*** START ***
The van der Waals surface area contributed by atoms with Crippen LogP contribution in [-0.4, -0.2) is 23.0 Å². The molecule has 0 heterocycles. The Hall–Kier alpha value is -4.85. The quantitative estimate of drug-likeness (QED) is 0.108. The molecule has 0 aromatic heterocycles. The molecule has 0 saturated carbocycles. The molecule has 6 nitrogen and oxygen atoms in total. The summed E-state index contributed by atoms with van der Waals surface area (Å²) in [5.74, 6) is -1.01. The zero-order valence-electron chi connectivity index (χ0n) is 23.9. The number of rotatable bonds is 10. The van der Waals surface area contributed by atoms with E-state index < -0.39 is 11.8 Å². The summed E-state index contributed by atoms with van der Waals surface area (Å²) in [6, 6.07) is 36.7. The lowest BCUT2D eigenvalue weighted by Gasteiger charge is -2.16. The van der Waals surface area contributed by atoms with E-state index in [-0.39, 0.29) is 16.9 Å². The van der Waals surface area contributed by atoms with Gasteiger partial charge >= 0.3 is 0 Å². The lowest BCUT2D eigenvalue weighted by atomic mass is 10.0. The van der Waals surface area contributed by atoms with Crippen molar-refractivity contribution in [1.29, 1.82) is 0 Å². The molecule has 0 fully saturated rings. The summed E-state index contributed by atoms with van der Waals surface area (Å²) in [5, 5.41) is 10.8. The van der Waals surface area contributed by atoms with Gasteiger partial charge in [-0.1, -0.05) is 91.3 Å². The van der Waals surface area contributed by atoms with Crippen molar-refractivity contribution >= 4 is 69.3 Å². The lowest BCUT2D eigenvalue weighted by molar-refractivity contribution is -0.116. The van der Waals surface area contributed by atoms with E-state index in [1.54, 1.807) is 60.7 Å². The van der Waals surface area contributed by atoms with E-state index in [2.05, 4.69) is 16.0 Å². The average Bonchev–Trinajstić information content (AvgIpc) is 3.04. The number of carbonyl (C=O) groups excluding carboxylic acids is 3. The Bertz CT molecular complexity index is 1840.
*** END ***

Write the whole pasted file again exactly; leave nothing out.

The van der Waals surface area contributed by atoms with Crippen LogP contribution in [-0.4, -0.2) is 23.0 Å². The molecule has 0 heterocycles. The Hall–Kier alpha value is -4.85. The quantitative estimate of drug-likeness (QED) is 0.108. The molecule has 0 aromatic heterocycles. The molecule has 0 saturated carbocycles. The molecule has 6 nitrogen and oxygen atoms in total. The summed E-state index contributed by atoms with van der Waals surface area (Å²) in [5.74, 6) is -1.01. The zero-order valence-electron chi connectivity index (χ0n) is 23.9. The number of rotatable bonds is 10. The van der Waals surface area contributed by atoms with E-state index < -0.39 is 11.8 Å². The summed E-state index contributed by atoms with van der Waals surface area (Å²) in [6, 6.07) is 36.7. The lowest BCUT2D eigenvalue weighted by Gasteiger charge is -2.16. The van der Waals surface area contributed by atoms with E-state index in [-0.39, 0.29) is 16.9 Å². The van der Waals surface area contributed by atoms with Gasteiger partial charge >= 0.3 is 0 Å². The lowest BCUT2D eigenvalue weighted by atomic mass is 10.0. The van der Waals surface area contributed by atoms with Crippen molar-refractivity contribution in [1.29, 1.82) is 0 Å². The molecule has 0 fully saturated rings. The summed E-state index contributed by atoms with van der Waals surface area (Å²) in [5, 5.41) is 10.8. The van der Waals surface area contributed by atoms with Gasteiger partial charge in [-0.1, -0.05) is 91.3 Å². The van der Waals surface area contributed by atoms with Crippen molar-refractivity contribution >= 4 is 69.3 Å². The lowest BCUT2D eigenvalue weighted by molar-refractivity contribution is -0.116. The van der Waals surface area contributed by atoms with E-state index in [1.54, 1.807) is 60.7 Å². The van der Waals surface area contributed by atoms with E-state index in [2.05, 4.69) is 16.0 Å². The average Bonchev–Trinajstić information content (AvgIpc) is 3.04. The number of carbonyl (C=O) groups excluding carboxylic acids is 3. The Bertz CT molecular complexity index is 1840.